Planned curriculum is not the only thing that gets conveyed to the young people in our care. If you are planning to teach, mentor, or minister to children, teens, or young adults, I encourage you to begin by checking your assumptions. The words we use are one thing. The ideas—and especially the unspoken ideas—that lie behind these words are another.
Christian resources are not necessarily wrong. However, I wonder if we are asking how the marketing of discipleship is affecting, and maybe even changing, our message.
With my career in youth ministry for the past six years, one of the major things I’ve come to discover about the faith development of young people is that it has so much less to do with being fed the answers, and so much more to do with things like wonder and curiosity.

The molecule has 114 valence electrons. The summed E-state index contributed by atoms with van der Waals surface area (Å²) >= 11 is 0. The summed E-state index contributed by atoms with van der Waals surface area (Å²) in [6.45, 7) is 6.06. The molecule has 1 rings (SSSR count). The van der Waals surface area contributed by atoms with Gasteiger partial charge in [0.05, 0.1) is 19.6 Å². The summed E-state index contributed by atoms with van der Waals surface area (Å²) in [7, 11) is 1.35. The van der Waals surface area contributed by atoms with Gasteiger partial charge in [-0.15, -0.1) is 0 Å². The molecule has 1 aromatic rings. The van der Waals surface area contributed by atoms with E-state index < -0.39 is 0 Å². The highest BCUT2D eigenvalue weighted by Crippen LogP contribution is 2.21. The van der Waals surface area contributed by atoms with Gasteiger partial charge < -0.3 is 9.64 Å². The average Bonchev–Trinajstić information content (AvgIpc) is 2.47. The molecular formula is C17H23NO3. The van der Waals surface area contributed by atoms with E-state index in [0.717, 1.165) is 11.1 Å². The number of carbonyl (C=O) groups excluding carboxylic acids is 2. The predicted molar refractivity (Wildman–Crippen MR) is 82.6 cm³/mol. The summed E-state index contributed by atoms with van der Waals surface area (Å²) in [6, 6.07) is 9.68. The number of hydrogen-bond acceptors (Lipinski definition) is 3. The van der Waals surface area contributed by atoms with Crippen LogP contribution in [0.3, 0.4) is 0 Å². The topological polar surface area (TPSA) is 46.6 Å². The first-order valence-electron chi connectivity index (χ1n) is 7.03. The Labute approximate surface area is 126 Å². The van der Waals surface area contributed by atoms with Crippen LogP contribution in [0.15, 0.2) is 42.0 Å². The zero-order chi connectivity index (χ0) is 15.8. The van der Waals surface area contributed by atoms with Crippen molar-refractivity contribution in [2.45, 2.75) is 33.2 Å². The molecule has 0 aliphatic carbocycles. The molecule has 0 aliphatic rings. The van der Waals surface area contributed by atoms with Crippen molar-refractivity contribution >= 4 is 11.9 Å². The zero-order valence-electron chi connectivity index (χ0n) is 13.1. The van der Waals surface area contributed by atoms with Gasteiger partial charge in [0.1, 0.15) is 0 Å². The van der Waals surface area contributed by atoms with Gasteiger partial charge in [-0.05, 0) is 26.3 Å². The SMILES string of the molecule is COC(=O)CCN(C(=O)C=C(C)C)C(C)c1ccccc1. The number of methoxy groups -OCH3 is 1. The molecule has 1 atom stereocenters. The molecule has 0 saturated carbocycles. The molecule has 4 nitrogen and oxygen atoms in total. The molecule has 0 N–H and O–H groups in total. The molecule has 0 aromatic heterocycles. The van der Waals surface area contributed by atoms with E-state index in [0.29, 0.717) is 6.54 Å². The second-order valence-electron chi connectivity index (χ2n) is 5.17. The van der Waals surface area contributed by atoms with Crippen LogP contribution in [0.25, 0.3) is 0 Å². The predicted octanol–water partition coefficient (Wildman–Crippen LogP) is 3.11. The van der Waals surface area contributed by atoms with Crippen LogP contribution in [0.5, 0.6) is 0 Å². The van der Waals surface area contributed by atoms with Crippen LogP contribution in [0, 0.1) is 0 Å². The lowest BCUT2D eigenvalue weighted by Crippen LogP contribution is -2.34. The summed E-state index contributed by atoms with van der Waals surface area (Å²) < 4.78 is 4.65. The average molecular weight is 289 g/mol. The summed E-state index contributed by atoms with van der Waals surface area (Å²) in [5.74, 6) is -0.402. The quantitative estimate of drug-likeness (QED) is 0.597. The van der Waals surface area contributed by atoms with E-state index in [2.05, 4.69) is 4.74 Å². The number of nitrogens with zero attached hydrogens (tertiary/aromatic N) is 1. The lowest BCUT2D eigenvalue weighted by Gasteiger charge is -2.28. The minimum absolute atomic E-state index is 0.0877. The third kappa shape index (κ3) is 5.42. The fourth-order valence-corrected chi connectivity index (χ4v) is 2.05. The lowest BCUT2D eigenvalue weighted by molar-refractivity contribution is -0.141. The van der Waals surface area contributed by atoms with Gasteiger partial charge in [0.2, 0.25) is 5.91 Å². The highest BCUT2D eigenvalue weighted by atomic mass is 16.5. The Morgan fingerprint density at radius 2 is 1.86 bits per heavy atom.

There are a variety of explanations for why children ask questions and why they stop, as well as how our culture as a whole is doing at asking questions.
On Sunday, January 26, Kobe Bryant, his thirteen-year-old daughter Gianna, and seven others were killed in a helicopter crash. The deaths sent shockwaves through the NBA, Los Angeles, and the world at large.
Even though the liturgical calendar is familiar terrain for me, for those who are not used to it the liturgical calendar might seem disorienting at first. While the rest of the world counts down to a new year with celebration on December 31, the church begins the new church year with preparation during the season of Advent.